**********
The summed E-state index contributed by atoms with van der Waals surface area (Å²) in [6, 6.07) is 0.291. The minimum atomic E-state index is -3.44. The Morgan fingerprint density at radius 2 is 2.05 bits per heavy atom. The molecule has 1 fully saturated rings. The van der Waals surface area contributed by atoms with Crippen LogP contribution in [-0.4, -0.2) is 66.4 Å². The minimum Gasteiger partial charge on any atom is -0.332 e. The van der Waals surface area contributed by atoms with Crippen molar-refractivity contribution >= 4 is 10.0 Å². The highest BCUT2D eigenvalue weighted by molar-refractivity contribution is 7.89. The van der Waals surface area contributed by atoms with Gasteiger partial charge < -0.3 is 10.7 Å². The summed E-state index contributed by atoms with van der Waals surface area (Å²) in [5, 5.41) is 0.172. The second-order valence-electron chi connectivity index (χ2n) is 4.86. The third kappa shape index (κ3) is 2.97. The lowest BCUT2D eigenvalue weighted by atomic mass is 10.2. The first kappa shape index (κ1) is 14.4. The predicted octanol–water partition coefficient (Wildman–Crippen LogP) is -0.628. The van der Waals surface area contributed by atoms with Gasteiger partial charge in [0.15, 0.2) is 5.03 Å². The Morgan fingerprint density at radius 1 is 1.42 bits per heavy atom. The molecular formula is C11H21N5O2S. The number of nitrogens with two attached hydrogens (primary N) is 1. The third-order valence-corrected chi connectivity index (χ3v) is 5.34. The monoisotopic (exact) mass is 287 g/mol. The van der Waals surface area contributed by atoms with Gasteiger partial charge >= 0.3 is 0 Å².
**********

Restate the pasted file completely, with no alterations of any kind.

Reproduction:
The summed E-state index contributed by atoms with van der Waals surface area (Å²) in [6, 6.07) is 0.291. The minimum atomic E-state index is -3.44. The Morgan fingerprint density at radius 2 is 2.05 bits per heavy atom. The molecule has 1 fully saturated rings. The van der Waals surface area contributed by atoms with Crippen LogP contribution in [-0.4, -0.2) is 66.4 Å². The minimum Gasteiger partial charge on any atom is -0.332 e. The van der Waals surface area contributed by atoms with Crippen molar-refractivity contribution >= 4 is 10.0 Å². The highest BCUT2D eigenvalue weighted by molar-refractivity contribution is 7.89. The van der Waals surface area contributed by atoms with Gasteiger partial charge < -0.3 is 10.7 Å². The summed E-state index contributed by atoms with van der Waals surface area (Å²) in [5, 5.41) is 0.172. The second-order valence-electron chi connectivity index (χ2n) is 4.86. The third kappa shape index (κ3) is 2.97. The lowest BCUT2D eigenvalue weighted by atomic mass is 10.2. The first kappa shape index (κ1) is 14.4. The predicted octanol–water partition coefficient (Wildman–Crippen LogP) is -0.628. The van der Waals surface area contributed by atoms with Gasteiger partial charge in [0.15, 0.2) is 5.03 Å². The Morgan fingerprint density at radius 1 is 1.42 bits per heavy atom. The molecular formula is C11H21N5O2S. The number of nitrogens with two attached hydrogens (primary N) is 1. The third-order valence-corrected chi connectivity index (χ3v) is 5.34. The monoisotopic (exact) mass is 287 g/mol. The van der Waals surface area contributed by atoms with Gasteiger partial charge >= 0.3 is 0 Å².